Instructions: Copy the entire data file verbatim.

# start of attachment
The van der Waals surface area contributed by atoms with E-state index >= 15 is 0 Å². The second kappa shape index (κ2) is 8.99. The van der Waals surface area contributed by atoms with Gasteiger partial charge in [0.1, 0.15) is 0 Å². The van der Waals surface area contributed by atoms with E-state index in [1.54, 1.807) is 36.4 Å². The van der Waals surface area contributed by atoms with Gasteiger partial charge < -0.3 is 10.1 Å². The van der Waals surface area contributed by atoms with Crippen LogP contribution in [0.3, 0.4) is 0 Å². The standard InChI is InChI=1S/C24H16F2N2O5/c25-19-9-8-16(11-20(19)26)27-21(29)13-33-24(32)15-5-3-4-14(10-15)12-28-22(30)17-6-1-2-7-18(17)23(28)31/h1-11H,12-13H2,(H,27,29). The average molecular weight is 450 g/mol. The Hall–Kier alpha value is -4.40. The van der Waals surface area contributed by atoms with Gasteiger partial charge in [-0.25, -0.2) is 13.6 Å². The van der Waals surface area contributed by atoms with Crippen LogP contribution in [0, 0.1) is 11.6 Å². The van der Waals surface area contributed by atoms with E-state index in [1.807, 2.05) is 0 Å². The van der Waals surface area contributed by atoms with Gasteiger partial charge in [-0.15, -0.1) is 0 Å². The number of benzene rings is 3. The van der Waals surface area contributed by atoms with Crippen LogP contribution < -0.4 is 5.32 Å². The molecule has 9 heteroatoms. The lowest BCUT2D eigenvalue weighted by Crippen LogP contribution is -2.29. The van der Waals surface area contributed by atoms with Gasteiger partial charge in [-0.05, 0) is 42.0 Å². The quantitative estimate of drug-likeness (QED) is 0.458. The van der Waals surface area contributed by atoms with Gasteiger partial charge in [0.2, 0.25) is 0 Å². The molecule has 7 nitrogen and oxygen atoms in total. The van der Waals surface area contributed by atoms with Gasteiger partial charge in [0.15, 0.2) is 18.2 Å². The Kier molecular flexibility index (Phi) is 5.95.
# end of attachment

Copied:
The van der Waals surface area contributed by atoms with E-state index >= 15 is 0 Å². The second kappa shape index (κ2) is 8.99. The van der Waals surface area contributed by atoms with Gasteiger partial charge in [0.1, 0.15) is 0 Å². The van der Waals surface area contributed by atoms with E-state index in [1.54, 1.807) is 36.4 Å². The van der Waals surface area contributed by atoms with Gasteiger partial charge < -0.3 is 10.1 Å². The van der Waals surface area contributed by atoms with Crippen LogP contribution in [0.3, 0.4) is 0 Å². The standard InChI is InChI=1S/C24H16F2N2O5/c25-19-9-8-16(11-20(19)26)27-21(29)13-33-24(32)15-5-3-4-14(10-15)12-28-22(30)17-6-1-2-7-18(17)23(28)31/h1-11H,12-13H2,(H,27,29). The average molecular weight is 450 g/mol. The Hall–Kier alpha value is -4.40. The van der Waals surface area contributed by atoms with Gasteiger partial charge in [-0.25, -0.2) is 13.6 Å². The van der Waals surface area contributed by atoms with Crippen LogP contribution in [0, 0.1) is 11.6 Å². The van der Waals surface area contributed by atoms with E-state index in [1.807, 2.05) is 0 Å². The van der Waals surface area contributed by atoms with Gasteiger partial charge in [-0.15, -0.1) is 0 Å². The number of benzene rings is 3. The van der Waals surface area contributed by atoms with Crippen LogP contribution < -0.4 is 5.32 Å². The molecule has 9 heteroatoms. The lowest BCUT2D eigenvalue weighted by Crippen LogP contribution is -2.29. The van der Waals surface area contributed by atoms with Gasteiger partial charge in [-0.05, 0) is 42.0 Å². The quantitative estimate of drug-likeness (QED) is 0.458. The van der Waals surface area contributed by atoms with Gasteiger partial charge in [0.2, 0.25) is 0 Å². The molecule has 7 nitrogen and oxygen atoms in total. The van der Waals surface area contributed by atoms with Gasteiger partial charge in [0.15, 0.2) is 18.2 Å². The Kier molecular flexibility index (Phi) is 5.95.